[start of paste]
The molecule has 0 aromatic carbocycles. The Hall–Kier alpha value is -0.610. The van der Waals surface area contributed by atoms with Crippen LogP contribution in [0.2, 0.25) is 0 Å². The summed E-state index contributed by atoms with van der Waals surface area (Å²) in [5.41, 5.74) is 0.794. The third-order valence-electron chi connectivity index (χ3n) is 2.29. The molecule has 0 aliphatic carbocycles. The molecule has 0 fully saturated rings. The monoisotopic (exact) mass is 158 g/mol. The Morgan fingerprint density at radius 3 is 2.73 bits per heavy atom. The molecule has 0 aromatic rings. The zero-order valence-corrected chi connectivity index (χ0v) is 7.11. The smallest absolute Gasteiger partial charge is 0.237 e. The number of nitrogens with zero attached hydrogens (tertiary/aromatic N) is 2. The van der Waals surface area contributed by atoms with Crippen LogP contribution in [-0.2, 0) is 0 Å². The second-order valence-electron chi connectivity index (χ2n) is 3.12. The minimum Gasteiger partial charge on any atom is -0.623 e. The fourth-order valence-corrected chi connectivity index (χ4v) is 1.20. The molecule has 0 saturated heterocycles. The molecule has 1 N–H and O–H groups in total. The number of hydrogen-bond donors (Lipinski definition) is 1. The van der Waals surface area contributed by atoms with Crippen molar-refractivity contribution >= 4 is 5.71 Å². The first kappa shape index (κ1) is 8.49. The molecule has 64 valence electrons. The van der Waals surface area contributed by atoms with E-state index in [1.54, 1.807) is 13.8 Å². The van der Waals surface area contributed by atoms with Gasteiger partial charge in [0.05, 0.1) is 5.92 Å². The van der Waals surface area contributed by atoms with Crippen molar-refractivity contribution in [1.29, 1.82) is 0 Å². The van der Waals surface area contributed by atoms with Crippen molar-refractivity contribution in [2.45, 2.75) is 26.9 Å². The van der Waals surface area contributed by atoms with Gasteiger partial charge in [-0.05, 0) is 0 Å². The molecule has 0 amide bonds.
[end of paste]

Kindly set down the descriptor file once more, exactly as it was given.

The molecule has 0 aromatic carbocycles. The Hall–Kier alpha value is -0.610. The van der Waals surface area contributed by atoms with Crippen LogP contribution in [0.2, 0.25) is 0 Å². The summed E-state index contributed by atoms with van der Waals surface area (Å²) in [5.41, 5.74) is 0.794. The third-order valence-electron chi connectivity index (χ3n) is 2.29. The molecule has 0 aliphatic carbocycles. The molecule has 0 fully saturated rings. The monoisotopic (exact) mass is 158 g/mol. The Morgan fingerprint density at radius 3 is 2.73 bits per heavy atom. The molecule has 0 aromatic rings. The zero-order valence-corrected chi connectivity index (χ0v) is 7.11. The smallest absolute Gasteiger partial charge is 0.237 e. The number of nitrogens with zero attached hydrogens (tertiary/aromatic N) is 2. The van der Waals surface area contributed by atoms with Crippen LogP contribution in [-0.2, 0) is 0 Å². The second-order valence-electron chi connectivity index (χ2n) is 3.12. The minimum Gasteiger partial charge on any atom is -0.623 e. The fourth-order valence-corrected chi connectivity index (χ4v) is 1.20. The molecule has 0 saturated heterocycles. The molecule has 1 N–H and O–H groups in total. The number of hydrogen-bond donors (Lipinski definition) is 1. The van der Waals surface area contributed by atoms with Crippen molar-refractivity contribution >= 4 is 5.71 Å². The first kappa shape index (κ1) is 8.49. The molecule has 64 valence electrons. The van der Waals surface area contributed by atoms with E-state index in [1.54, 1.807) is 13.8 Å². The van der Waals surface area contributed by atoms with Gasteiger partial charge in [0.05, 0.1) is 5.92 Å². The van der Waals surface area contributed by atoms with Crippen molar-refractivity contribution in [1.29, 1.82) is 0 Å². The van der Waals surface area contributed by atoms with Crippen molar-refractivity contribution in [2.45, 2.75) is 26.9 Å². The van der Waals surface area contributed by atoms with Gasteiger partial charge in [-0.05, 0) is 0 Å². The molecule has 0 amide bonds.